What are the common issues residential real estate companies face?

What are the common issues residential real estate companies face?
Published on April 2, 2020,07:00 am by Brian H. Robb for Forbes.com

Three of the most common issues residential real estate companies face are:

1. How do I rapidly recruit top talent to my real estate company?

2. How do I rapidly generate viable real estate franchisee leads that result in qualified real estate franchise sales?

3. How do I consistently deliver qualified leads?

It is vitally important for residential real estate firms to implement innovative ways to recruit top-tier talent and generate prospective franchisee leads and high-end buyer and seller leads. Real estate companies often encounter these same issues, and how they face them can either make the real estate company very successful or lead to their demise.


Individual brokerages need agents to pursue leads in the field, bring in transactions and earn overall gross commissions for the real estate brokerage. The real estate brokerage’s success is often correlated to an abundance of agents. A low number of competent agents will almost certainly lead to the failure of the real estate brokerage. An age-old saying in regard to real estate brokerages is “agents cure all.”

All too often, individual brokerages have a mindset of only recruiting top-tier agents who have a strong record of performance. Yet I have personally seen, in numerous cases, that this mindset leads to the brokerage’s failure. Top agents tend to be attracted to densely populated brokerages that have high energy and an eclectic mix of individuals. Activity begets activity, and the more agents present, the more likely the real estate brokerage will be able to recruit the top 1% as well.

Furthermore, when it comes to newly licensed agents, it is nearly impossible to adequately determine who will perform and who will not. Therefore, it is vitally important to implement a system that will methodically reach out to every real estate licensee within a territory in the simplest and most efficient way possible, leading to the greatest chance of a response.

Additionally, the recruiting system has to be continuous in nature, always prospecting new agents. The turnover of real estate professionals is anywhere from 70% to 80%, depending on the territory. Many agents leave the industry completely, while an equal number of newly licensed agents enter the field for the first time. While owners of real estate brokerages are often talented business and sales professionals, in many instances they lack the ability to dramatically increase agent count and need to quickly fill this void.


In terms of corporate operations (master regional franchises or entire U.S. operations spanning the county), sales of real estate franchises are paramount. Century 21 began the major real estate franchising push in the 1970s. Since then, the franchising concept has become a vital marketing tool for any top real estate company.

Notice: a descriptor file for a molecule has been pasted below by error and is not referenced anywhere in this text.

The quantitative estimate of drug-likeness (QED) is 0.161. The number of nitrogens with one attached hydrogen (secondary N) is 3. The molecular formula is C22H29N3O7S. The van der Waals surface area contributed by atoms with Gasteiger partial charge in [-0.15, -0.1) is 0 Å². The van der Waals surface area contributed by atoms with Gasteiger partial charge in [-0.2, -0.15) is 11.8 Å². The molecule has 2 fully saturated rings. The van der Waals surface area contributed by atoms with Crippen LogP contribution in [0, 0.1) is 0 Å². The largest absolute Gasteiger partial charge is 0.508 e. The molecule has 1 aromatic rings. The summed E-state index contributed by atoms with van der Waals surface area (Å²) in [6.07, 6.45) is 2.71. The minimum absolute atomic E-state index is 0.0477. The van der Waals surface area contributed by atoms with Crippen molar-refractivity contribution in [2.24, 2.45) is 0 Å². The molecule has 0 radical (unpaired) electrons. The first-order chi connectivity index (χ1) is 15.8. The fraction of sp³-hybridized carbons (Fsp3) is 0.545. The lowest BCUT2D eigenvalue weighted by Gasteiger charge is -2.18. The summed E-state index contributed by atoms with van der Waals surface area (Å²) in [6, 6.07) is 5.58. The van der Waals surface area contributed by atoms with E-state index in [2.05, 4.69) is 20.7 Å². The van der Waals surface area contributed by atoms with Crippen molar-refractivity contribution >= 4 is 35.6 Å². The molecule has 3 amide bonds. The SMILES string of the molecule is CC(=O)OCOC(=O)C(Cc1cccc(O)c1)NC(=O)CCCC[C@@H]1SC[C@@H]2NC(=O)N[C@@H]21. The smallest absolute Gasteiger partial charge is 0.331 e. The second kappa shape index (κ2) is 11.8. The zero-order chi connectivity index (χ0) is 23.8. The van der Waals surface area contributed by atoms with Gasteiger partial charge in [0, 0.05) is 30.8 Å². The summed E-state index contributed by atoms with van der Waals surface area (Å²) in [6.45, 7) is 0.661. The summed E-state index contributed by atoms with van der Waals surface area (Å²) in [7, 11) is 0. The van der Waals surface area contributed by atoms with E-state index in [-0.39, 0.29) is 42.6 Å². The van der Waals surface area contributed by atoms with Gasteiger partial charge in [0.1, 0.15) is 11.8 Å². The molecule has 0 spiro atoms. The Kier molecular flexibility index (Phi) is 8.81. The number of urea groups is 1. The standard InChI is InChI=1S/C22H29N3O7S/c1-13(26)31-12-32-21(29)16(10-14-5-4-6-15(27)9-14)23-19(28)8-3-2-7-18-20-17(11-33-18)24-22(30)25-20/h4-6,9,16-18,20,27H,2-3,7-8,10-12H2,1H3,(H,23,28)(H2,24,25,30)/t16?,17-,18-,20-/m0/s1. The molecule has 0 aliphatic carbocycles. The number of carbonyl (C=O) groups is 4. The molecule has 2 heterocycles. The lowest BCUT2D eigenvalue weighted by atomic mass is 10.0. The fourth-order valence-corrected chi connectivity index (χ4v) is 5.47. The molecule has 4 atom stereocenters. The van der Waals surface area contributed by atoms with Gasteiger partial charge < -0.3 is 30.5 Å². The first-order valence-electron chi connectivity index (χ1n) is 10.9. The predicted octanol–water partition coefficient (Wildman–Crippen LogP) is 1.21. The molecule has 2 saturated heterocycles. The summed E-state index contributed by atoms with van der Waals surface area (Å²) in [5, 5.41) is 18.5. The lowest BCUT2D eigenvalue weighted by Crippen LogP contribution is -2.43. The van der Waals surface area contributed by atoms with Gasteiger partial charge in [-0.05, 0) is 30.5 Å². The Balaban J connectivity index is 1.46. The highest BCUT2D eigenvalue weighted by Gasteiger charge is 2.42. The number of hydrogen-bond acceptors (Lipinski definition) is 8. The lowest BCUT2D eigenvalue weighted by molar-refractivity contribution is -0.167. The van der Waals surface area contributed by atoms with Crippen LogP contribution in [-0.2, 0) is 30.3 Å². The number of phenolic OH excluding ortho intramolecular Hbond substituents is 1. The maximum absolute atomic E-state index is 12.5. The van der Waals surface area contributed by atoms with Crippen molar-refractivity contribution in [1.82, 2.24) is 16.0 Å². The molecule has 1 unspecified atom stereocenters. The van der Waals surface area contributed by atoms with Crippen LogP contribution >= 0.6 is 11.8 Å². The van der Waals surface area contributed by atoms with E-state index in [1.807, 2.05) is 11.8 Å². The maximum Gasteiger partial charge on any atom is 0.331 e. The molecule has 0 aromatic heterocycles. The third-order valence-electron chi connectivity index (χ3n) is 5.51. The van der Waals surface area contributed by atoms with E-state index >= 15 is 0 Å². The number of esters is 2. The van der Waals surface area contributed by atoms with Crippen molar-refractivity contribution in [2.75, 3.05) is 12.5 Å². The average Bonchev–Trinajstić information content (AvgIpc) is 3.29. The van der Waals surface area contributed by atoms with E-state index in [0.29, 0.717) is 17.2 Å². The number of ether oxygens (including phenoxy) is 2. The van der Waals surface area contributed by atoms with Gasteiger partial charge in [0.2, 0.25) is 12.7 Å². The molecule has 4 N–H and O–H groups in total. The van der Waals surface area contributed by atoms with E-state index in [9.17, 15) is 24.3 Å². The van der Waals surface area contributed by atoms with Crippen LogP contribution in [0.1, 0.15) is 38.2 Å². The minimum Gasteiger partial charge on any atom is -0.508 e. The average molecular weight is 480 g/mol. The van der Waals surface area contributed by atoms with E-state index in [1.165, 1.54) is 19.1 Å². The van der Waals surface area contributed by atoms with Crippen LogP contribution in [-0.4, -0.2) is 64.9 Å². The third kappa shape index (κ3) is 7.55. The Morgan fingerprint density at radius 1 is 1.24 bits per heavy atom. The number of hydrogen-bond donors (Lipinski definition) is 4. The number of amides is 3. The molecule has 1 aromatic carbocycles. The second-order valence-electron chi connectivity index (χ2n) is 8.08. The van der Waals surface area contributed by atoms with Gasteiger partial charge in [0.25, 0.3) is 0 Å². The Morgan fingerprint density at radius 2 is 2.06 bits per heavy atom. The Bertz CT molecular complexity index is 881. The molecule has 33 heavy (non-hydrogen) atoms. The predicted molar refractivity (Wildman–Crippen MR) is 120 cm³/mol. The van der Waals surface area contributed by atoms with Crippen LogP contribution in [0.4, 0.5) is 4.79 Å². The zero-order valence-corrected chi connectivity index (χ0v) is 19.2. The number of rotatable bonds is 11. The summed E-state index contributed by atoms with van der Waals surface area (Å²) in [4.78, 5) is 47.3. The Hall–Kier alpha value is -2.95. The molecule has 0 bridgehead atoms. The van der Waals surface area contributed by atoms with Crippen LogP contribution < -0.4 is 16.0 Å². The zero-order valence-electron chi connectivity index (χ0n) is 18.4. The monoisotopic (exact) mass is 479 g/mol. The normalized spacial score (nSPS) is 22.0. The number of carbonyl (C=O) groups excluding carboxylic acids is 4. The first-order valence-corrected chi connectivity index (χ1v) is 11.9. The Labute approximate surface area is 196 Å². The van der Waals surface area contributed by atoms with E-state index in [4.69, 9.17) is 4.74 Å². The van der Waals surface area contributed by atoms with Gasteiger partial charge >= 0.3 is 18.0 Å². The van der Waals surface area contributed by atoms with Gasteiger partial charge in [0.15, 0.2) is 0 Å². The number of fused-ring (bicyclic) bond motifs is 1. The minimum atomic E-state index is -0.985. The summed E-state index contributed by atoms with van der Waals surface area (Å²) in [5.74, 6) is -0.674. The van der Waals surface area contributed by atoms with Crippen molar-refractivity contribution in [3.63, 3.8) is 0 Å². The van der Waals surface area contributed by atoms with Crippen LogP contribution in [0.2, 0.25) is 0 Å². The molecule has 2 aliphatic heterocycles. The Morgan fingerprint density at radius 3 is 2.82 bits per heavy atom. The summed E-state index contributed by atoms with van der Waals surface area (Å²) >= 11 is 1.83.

The alternative is to have corporate operations strategically place and operate real estate brokerages in territories across the country. Conversely, the franchising model sells the franchise territory rights (often confined to a limited radius), and the franchisee is responsible for the initial build-out, franchise and opening fees, along with maintaining the real estate brokerage. At the same time, the real estate franchisee is responsible for recruiting agents, bringing in leads and deals, and ultimately creating profitability.

Within the real estate franchising model, a great deal of the legal liability and time spent is shifted from the master franchisor (the corporation) and subsequently placed on the real estate franchisee. This model has not only proved very beneficial to the real estate industry, but also was formulated and successfully implemented many times in the fast food industry, most notably by McDonald’s.

Franchise operations are vitally important for the vast majority of top-tier real estate brands in the United States. A franchise sale is the beginning of a relationship between the franchisee and franchisor, and the franchisor gains significant monetary benefit through a successful franchise operation. Typically, they make a gross commission from the total commission the franchise office generates, in addition to standard transaction fees.


Without a constant surplus of leads coming into the brokerage or real estate company, real estate professionals often become demotivated. Thus, it is vitally important to implement marketing systems that constantly inundate the real estate companies and professionals with viable leads, which can then be translated to real commissions.

A surplus of leads is also a great way to attract prospective agents and real estate executives to your company. Additionally, the real estate brokerage can create another source of income by charging for these leads.


Often, real estate companies become frustrated with traditional means of franchise sales, agent growth and lead generation. Their inability to successfully find innovative ways to dramatically increase any of the above can lead to their demise. Therefore, it is critically important for brokerages to adopt innovative marketing methods that can dramatically assist them with these three common challenges.